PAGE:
JM: Well, I don’t care who you are, if you do something related to Miles, either covering the songs or creating something in his spirit you are going to be judged on another level. I know enough about Miles and spent enough time with him to know that I would never try to copy anything he did. I would always be conscious of what I was doing when it came to honouring him. I spent lots of time making sure it was fresh and ‘Kind of New’. If you ever heard my album ‘Miles to Miles’ it reflected the influence I got from him…I can live with the comparisons because it’s your actions and the result that counts.
JV. When we spoke before the interview, you suggested How Miles Davis saved Jazz from dying as a topic. We all know you played a prominent role in the production of his albums ‘Tutu, Music From Siesta’ and ‘Amandla’, so I’d love to hear your thoughts on this.
JM: In 1967 Jazz was still a vital force but in my opinion, in many ways, it was dying. Great musicians but there was no real seismic event to leap it into the future. Then we got a hint of the future with Miles and In A Silent Way – eyebrows were raised and then Boom! Bitches Brew. An album that was so fresh and different. All of a sudden the baby boomers were checking it out. It was the first jazz gold record and a new generation discovered Jazz.
Bitches Brew was the album that shook up the jazz world. It had some amazing musical conversations going on and for me as a keyboard player, hearing the effect that the Fender Rhodes had on that album (and who was playing it.) just puts me in musical nirvana.
Then here come Miles’s musical children. Weather Report, Mahavishnu, Return To Forever, Headhunters and other offshoots. – put the Crusaders in there for a different vibe and a whole new market for jazz was born. Then the boomers started to discover real jazz, Monk, Bill Evans, etc. It all started with Miles, I truly believe he literally saved jazz and expanded the market.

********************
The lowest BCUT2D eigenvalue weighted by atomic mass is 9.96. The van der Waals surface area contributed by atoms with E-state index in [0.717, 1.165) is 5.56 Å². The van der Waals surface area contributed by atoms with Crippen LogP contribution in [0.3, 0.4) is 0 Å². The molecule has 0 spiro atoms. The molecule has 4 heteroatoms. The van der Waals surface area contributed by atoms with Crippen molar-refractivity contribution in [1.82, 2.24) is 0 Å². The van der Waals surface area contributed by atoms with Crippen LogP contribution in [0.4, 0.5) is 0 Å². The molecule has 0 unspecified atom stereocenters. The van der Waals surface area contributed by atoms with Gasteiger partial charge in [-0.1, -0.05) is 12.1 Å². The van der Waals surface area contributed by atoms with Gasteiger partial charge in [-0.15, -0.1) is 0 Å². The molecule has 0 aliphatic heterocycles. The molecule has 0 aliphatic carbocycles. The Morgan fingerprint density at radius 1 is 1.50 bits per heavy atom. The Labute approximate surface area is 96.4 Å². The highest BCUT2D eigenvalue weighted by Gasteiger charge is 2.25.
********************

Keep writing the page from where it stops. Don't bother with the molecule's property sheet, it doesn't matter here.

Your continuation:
JV: Speaking of Miles’s Musical Children. I wanted to ask you about the project you put together that revisits the music of Weather Report. How did the project come about?
JM: Well, the origins of the project go back to the album I did in 1999 that I called ‘Celebrating the music of Weather Report’. I’d always been a huge fan of Weather Report, and back in the late nineties, I had a call from Jay Beckenstein from Spyro Gyra. They’d just signed a new record deal and as part of the deal, Jay was given the opportunity to record a solo album. Jay asked me if I wanted to do a track on the album, the funny thing is it had to be a version of Black Market. Anyway, I decided to do it, and it came out crazy good, I had Marcus (Miller) and Omar (Hakim) on it along with Jay, Mino Cinélu and myself. So long story short, we ended up doing a whole album worth of material and got a deal with Telarc.”